We have all seen cars pulled over to the side of the road, the hood raised, steam pouring out from under the hood. Or perhaps you have been in a car and the heater never seems to warm the air coming out of it. The problem for both of these may simply be the thermostat is stuck in the closed position causing the engine to overheat or it is stuck in the open position not allowing the antifreeze/water cooling mixture to heat properly. Either case can make for a less than comfortable driving experience. Auto repair can seem like an impossible task for the average car owner. However, replacing a car thermostat is a relatively straight forward car repair. The following information applies to replacing the thermostat in Jeep Grand Cherokee six-cylinder, 5.2L, 5.9L and 4.7L V8 engines.
Things You Will Need
Replacement thermostat, Replacement coolant, Socket wrench and sockets, Torque wrench, Adjustable pliers, Hose clamp pliers, A new thermostat gasket for the six-cylinder, 5.2L and 5.9L engines, Gasket scraper, Lacquer thinner or acetone, RTV sealant, On 4.7L V8 engines a new O-ring
Disconnect the negative battery cable from the battery.
Drain the cooling system. Save the coolant if it is in good condition to reuse. If the engine coolant is old or is in poor condition, replace it with the appropriate coolant mixture. Coolant can be purchased in a premixed or concentrated liquid.
The upper hose on the six-cylinder, 5.2L and 5.9L engines leads from the radiator to the thermostat housing. On the 4.8L V8 the lower hose leads to the housing.
After locating the thermostat housing, squeeze the tabs on the hose clamps and move them back several inches on the hose away from the housing. (If the clamps are the screw strap type, loosen the screw/bolt and slide back on the hose in the same manner.) Twist and remove the hose from the housing. If the hose is stuck, use a pair of adjustable pliers near the end and twist the hose to break the seal. If the hose has deteriorated, cut it off and replace it.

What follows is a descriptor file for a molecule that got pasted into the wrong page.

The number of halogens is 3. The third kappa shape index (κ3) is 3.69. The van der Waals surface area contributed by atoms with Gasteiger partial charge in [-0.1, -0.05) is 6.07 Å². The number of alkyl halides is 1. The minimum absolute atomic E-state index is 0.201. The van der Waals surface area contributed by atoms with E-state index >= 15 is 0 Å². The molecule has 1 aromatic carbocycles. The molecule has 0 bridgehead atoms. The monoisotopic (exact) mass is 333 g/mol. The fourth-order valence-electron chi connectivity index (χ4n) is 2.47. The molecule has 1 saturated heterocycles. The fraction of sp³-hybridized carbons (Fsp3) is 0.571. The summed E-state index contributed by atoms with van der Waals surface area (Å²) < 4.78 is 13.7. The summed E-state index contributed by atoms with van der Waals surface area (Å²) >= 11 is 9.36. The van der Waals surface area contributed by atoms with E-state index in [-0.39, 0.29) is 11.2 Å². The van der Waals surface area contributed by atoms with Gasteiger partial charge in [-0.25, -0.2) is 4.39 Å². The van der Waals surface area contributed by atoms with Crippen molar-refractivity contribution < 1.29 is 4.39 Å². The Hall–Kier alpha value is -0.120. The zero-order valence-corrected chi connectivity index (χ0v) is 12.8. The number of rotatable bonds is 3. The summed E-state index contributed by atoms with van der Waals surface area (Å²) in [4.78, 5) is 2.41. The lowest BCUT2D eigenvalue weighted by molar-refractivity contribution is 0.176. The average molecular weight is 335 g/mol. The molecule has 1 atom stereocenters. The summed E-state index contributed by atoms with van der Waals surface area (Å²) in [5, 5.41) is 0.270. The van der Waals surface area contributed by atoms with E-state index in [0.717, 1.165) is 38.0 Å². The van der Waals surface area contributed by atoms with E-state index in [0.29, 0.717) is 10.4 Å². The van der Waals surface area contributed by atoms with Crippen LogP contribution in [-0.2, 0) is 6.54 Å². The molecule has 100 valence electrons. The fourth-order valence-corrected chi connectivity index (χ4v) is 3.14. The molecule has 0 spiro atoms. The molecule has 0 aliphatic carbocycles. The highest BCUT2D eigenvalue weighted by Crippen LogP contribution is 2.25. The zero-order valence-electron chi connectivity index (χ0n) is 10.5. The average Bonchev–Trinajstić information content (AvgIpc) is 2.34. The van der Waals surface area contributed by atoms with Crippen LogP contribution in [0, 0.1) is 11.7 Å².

Remove the bolts and detach the thermostat housing. If the housing is stuck, tap it lightly with a rubber head hammer. Some coolant will leak from the housing.
If the thermostat housing is damaged or shows signs of corrosion or pitting, it will have to be replaced.
Note how the thermostat is installed. Usually the spring side of the thermostat is toward the engine. On the six-cylinder, 5.2L and 5.9L engines, put a rag in the engine opening and use the gasket scraper (a sharp putty knife will also work) to clean all of the old gasket material and sealant from the housing and cover. When the old material is removed, remove the rag and clean the areas with lacquer thinner or acetone. On the 4.8L V8 engine simply remove the O-ring.
On the six-cylinder, 5.2L and 5.9L engines, place the new thermostat in the machined groove on the engine making sure that the proper end faces out. (As noted above, the spring end is usually the end facing the engine.) Apply a thin layer of the RTV sealant to both sides of the gasket and position over the thermostat on the engine. On the 4.8L V8 engine, install a new O-ring on the thermostat aligning the rubber tab on the inside of the O-ring with the notch on the thermostat. Then align the rubber tab on the outside of the O-ring with the notch on the thermostat housing and place the thermostat into the housing.
Install the thermostat housing and bolts into the engine and tighten to 16 FT-lbs torque.
Attach the radiator hose to the housing and tighten the clamp securely.
Refill the coolant to the system and then start the engine and allow it to reach normal operating temperature. Inspect the system for leaks. If any are detected, allow the engine to cool and tighten the hose clamps, bolts or replace the gasket and sealant or the rubber O-ring as necessary. Hopefully no leaks are detected and you will have a cooler running engine and heat when it's cold outside.
Auto repair can seem like an impossible task for the average car owner. However, replacing a car thermostat is a relatively straight forward car repair that can be accomplished with minimal tools and experience.
Tips & Warnings
Special hose clamp pliers are available at most auto parts stores.
Always allow the engine to cool before removing the radiator cap, draining the coolant or replacing the thermostat. Steam and hot engine coolant may be under pressure and their sudden release could result is serious burns.